Work out the best study habits for you

“As well as knowing where and when you work best, it’s also important to know how you learn the best.”

As well as knowing where and when you work best, it’s also important to know how you learn the best. You may already have an indication of this from sixth form/college, however, in university no one gives you the green light on how you should be learning. To put it simply, you are given a lecture where a lecturer may or may not use a PowerPoint to talk about and explain a topic. This PowerPoint is usually uploaded for you to access later (potentially along with other resources). Then, in due time you will have a seminar, in which you discuss with a small group what the lecture was about and potentially have questions to answer based on the lecture topic.

As mentioned above you are not compelled to go to either, although I would recommend trying to get yourself to the seminars even if you can’t make the lectures. They give you the chance to ask any questions you might have one-to-one with the seminar leader and just generally understand the topic better in a more interactive classroom environment rather than just a lecturer talking to a room of 300 blank faces. However, another thing no one is going to ask you to do is make notes.

Obviously, everyone has their own way of learning and you might already know what this is for you. You might find writing the notes out in a single colour and then highlighting later works, or typing the notes up and then printing them out, or writing different topics in different colours to help you remember, etc. Like I said, use this first year wisely and hopefully you can go into the following years reassured that what you’re doing works for you.

Top tips for first-year law students:


1) Make notes as you go along: Don’t wait for someone to tell you to start writing things down because you’ll find yourself in exam season with no notes. Don’t wait for the weekend to binge on note taking from the lecture PowerPoints from the week. Instead use any gaps in your timetable to go through the PowerPoint’s during the week, preferably as close to the actual lecture as possible. Or if you find making the notes beforehand easier, then just add in what the lecturer has said during and you can save yourself the hassle later.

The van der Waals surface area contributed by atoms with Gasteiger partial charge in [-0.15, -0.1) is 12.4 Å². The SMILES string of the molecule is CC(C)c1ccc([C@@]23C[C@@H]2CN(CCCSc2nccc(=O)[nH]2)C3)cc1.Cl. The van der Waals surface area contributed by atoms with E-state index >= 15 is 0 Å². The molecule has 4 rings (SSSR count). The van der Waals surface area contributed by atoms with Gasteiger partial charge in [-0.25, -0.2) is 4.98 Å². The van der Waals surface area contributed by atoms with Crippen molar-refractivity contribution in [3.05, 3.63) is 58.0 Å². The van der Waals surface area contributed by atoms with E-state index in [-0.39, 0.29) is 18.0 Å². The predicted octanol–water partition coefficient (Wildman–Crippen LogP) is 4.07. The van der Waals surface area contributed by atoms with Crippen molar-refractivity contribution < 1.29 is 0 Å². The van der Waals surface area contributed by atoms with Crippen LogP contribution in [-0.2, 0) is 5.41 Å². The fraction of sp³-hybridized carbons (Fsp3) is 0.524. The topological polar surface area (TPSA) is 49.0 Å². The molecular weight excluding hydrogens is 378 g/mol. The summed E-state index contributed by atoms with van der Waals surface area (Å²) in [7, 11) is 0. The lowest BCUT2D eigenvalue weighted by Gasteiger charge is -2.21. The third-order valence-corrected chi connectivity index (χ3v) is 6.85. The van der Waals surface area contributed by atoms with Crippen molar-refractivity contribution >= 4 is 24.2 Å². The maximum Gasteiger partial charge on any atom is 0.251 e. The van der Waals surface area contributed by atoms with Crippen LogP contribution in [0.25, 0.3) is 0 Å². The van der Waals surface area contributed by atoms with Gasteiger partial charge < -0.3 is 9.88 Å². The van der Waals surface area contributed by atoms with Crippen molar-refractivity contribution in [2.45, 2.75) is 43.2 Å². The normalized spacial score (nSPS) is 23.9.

2) Research the cases mentioned in the PowerPoints: If the case is being used an example to explain or support something, it must be there for a reason. It may be the leading case for that sub-topic and so it’s important not just to copy the name of the case into your notes without actually knowing what happened in it. Take a few minutes whilst you’re making your notes to quickly search what the case was about and what judgement was made, briefly summarise this in your notes next to the relevant topic.

3) Read the books: Having spoken to previous students I heard the same story; they all spent a lot of money on a pile of books which they never read. Prospective law students, however, should not be misled by this. Yes, those books do cost a lot and yes, they are more in-depth than the revision guides you previously used, but believe me in law more than ever you will need them and they do help. Going to lectures/seminars and making notes is fine but you need to make sure you actually get what you’re learning about, the only way to do that is by reading the textbooks. I’m not suggesting reading a ridiculous number of chapters every night but just simply highlight any key information on the topic taught. The most effective way to do this is by reading the corresponding topics once you go through them in the lectures, that way you can tick off the relevant chapters covered without having to read the entire book.

4) Just relax: Law and university in general can seem pretty intense which is why it’s important to maintain that balance talked about earlier. Managing your time wisely will help you keep on top of your work and still enjoy your free time. One way to make sure you are relaxing, (this is to all students), is to have a cut-off point. You need to have a certain time where you put away all work for the day and just chill out. Because honestly your first year at university is not the be all and end all, so go out, enjoy yourself and have days off. Doing a law degree doesn’t mean your whole life should revolve around it. Don’t stress too much and take it so seriously; learning the law, believe it or not, is actually interesting but your first year will be what you make it.


by Munaza Ajmal